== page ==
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Complainant Name:
Ms Connie Booth

Clauses Noted: 1, 10

Publication: Camden New Journal


Ms Connie Booth of London complained through solicitors Berwin Leighton Paisner that an article headlined Dont mention the classic comedy series published in the Camden New Journal on 23 October 2003 was inaccurate in breach of Clause 1 (Accuracy) and contained material which had been obtained in breach of Clause 11 (Misrepresentation) of the Code of Practice.

The complaint was rejected.

The complainants solicitors said that, after working as an actress, the complainant worked as a psychotherapist and recently helped to set up a support group for single mothers. She contacted the newspaper to enquire about advertising and the newspaper suggested a feature article on the group. An interview was arranged with the complainant with the express condition that a photograph of her was not to be used. When the article appeared, four promotional photographs of the complainant were used and the piece focused on her life and acting career rather than the group itself. The complainant recalled no discussion about her previous career during the interview and therefore considered that the article had been obtained through misrepresentation.

Furthermore, the complainants solicitors argued that the article was inaccurate when it stated that like many an actor before her, she has found solace in therapy. This gave the false impression that the complainant had emotional issues which needed to be addressed through the sessions.

The newspaper stated that it had not used misrepresentation in order to interview the complainant nor did it obtain any photographs through subterfuge. It had telephoned the complainant to request an interview and indicated that it would be very difficult not to mention her past career. According to the newspaper, the complainant agreed that her former career could help in attracting publicity for the group. The newspaper said that the issue of photography was not mentioned until the actual interview was taking place when it asked whether it would be possible to take a recent photograph of the complainant; this opportunity was declined after the complainant had consulted her colleagues. All the photographs used were from freely available library sources. The newspaper said that readers would not have formed the impression that the complainant had spoken about her past activities since the article made clear that she did not wish to talk about such matters nor have her photograph taken.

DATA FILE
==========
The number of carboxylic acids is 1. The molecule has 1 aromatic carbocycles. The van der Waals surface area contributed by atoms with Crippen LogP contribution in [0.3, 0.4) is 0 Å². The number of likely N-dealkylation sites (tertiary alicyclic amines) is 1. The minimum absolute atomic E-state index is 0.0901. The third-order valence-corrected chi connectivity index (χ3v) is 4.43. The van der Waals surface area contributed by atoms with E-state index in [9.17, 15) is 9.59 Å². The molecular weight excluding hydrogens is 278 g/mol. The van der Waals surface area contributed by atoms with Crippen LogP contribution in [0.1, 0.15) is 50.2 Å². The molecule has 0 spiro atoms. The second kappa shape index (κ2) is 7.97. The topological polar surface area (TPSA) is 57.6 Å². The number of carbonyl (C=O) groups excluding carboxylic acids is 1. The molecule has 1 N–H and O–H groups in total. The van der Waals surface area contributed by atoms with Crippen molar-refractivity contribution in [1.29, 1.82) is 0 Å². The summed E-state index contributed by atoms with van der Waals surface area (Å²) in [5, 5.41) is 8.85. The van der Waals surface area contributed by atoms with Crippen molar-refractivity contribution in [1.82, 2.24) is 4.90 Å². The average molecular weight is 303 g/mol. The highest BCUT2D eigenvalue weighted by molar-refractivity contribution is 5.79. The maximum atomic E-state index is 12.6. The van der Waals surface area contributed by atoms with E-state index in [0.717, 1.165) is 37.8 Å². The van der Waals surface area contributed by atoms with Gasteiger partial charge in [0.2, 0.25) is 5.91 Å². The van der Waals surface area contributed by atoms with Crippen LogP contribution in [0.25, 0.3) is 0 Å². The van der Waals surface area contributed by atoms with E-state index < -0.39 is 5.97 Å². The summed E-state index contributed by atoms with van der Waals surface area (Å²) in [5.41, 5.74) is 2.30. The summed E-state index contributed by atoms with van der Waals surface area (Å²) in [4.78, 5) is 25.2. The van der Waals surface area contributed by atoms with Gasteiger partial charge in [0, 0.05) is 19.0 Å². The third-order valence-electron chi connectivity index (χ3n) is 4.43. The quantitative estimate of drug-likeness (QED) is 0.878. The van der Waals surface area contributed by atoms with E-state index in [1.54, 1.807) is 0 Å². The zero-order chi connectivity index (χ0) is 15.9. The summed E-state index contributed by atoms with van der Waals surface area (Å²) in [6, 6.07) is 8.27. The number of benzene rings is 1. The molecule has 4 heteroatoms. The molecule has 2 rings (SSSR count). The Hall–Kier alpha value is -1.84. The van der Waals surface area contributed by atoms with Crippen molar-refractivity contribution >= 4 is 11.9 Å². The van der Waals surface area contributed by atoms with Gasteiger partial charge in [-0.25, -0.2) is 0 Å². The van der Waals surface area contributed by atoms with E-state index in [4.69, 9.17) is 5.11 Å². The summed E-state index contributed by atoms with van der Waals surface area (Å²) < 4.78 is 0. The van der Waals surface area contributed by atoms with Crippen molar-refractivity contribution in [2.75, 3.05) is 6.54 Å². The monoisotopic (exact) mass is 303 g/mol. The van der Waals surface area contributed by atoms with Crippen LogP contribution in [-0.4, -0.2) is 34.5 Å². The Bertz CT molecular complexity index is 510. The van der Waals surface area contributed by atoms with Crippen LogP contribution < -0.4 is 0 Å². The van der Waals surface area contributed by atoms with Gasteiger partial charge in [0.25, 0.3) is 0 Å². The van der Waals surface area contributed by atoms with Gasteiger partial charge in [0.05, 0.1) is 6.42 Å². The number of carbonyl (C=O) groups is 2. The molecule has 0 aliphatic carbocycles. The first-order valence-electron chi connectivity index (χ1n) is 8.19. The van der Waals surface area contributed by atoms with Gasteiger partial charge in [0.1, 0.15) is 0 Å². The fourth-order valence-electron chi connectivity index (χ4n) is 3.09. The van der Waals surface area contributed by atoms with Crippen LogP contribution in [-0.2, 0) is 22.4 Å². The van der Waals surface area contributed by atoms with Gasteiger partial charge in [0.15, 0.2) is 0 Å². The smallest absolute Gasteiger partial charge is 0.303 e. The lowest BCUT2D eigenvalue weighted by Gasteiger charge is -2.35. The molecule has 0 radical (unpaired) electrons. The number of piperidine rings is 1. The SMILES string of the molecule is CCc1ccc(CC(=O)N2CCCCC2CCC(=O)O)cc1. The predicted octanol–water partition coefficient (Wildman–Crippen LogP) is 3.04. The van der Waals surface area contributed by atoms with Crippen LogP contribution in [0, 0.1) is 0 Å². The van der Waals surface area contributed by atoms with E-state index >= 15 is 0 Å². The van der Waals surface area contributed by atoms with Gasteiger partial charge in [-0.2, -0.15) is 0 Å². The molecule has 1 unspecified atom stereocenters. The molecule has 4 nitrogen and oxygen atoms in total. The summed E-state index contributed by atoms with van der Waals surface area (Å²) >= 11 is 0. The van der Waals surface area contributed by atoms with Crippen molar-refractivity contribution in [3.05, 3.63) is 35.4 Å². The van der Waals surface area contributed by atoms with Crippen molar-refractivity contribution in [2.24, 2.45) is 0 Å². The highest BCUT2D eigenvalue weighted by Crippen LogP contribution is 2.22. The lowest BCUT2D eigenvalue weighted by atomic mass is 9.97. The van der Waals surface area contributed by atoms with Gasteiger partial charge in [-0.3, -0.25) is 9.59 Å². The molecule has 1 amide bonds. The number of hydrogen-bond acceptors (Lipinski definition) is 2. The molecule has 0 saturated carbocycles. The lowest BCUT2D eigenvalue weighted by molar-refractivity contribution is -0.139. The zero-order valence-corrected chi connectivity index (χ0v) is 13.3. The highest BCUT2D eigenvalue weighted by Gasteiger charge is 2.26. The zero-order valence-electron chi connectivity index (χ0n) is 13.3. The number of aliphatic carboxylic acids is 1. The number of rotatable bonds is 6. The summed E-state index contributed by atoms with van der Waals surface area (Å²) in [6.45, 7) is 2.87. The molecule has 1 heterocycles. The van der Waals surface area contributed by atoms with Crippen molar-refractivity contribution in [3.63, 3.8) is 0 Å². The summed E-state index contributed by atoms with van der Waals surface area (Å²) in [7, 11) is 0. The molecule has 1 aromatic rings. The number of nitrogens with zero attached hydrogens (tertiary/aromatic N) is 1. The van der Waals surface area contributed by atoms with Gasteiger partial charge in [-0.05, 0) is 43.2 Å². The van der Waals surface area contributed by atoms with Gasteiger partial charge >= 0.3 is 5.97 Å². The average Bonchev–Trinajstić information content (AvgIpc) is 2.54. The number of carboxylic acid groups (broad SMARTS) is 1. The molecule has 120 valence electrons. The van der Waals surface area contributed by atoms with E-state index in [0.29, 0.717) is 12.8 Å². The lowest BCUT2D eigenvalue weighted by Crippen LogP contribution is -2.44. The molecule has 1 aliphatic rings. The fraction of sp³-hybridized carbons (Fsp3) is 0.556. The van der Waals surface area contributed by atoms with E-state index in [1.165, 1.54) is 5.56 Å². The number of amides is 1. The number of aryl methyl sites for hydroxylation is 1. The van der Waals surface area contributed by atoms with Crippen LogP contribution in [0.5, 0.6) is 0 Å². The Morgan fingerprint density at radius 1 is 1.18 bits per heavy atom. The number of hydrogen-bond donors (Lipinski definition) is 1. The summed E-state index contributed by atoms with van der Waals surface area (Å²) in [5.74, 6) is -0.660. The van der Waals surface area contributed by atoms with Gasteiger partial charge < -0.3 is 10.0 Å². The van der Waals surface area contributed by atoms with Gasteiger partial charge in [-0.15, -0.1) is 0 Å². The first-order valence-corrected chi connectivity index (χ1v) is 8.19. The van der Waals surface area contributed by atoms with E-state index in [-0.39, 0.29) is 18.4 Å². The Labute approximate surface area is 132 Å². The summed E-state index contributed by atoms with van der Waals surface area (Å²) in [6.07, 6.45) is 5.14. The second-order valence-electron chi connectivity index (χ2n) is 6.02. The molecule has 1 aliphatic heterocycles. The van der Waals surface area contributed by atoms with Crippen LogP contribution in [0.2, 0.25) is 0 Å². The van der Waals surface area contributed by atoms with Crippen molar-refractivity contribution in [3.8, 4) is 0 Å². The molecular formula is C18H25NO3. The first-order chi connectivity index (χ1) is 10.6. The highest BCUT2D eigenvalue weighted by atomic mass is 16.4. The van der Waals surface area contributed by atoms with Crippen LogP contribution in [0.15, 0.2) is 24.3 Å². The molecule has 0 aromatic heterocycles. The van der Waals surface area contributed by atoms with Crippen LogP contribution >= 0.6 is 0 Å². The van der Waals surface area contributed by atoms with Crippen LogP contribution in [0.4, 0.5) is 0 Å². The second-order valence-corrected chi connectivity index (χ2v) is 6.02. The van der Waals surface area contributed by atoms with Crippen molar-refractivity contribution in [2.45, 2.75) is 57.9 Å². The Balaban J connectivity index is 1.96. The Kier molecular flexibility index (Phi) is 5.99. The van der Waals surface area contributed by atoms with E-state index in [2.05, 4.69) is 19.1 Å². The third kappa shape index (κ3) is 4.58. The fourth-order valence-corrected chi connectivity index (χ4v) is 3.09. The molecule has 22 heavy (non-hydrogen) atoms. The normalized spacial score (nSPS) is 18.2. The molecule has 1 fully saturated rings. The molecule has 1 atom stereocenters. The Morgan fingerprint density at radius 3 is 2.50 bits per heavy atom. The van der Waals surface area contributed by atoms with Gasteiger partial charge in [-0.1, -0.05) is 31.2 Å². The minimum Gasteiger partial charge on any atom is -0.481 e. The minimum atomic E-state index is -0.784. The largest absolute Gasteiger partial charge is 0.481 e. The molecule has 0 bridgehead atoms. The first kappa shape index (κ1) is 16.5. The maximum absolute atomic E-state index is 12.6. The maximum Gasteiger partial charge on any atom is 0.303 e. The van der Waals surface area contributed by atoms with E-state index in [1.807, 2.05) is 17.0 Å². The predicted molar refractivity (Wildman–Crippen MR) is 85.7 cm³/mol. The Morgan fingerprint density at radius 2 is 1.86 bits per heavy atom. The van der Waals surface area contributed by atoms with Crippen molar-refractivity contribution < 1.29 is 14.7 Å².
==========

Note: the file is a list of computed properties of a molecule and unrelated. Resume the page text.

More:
With regard to the alleged inaccuracy, the newspaper said that the text of the article made clear that the complainant found solace in therapy but as a practitioner not a patient and that this was not misleading. The quotations were an accurate reflection of what the complainant told the journalist.

Not Upheld


It was clear to the Commission that the complainant was happy to speak to the newspaper regarding her current career. The Commission was not in a position fully to establish the precise nature of any arrangement made between complainant and newspaper in advance of publication, although it was apparent from the article itself that the newspaper was aware that the complainant did not wish for the piece to include references to her previous career or photographs of her.

The Commission, however, did not consider that what was essentially a dispute over copy approval for the subsequent content of the article could raise an issue under Clause 11, which is principally designed to prevent journalists from misrepresenting themselves in order covertly to obtain information that would not otherwise be available. The decision whether taken before or after the interview to include publicly available material about the complainants former career was a matter of editorial discretion. Ultimately, the complainant had consented to be interviewed by the newspaper in order to promote her work; the manner in which the newspaper then presented that interview did not raise a breach of Clause 11 of the Code.

With regard to the alleged inaccuracies, the Commission did not consider that readers would have been significantly misled by the use of the phrase solace in therapy and was satisfied that no published response was required on this point. The Commission took the view that the connection which was made between acting and psychotherapy represented the journalists comment which could be published under the terms of Clause 1 and that the presentation of such a link did not raise a breach of the Code.


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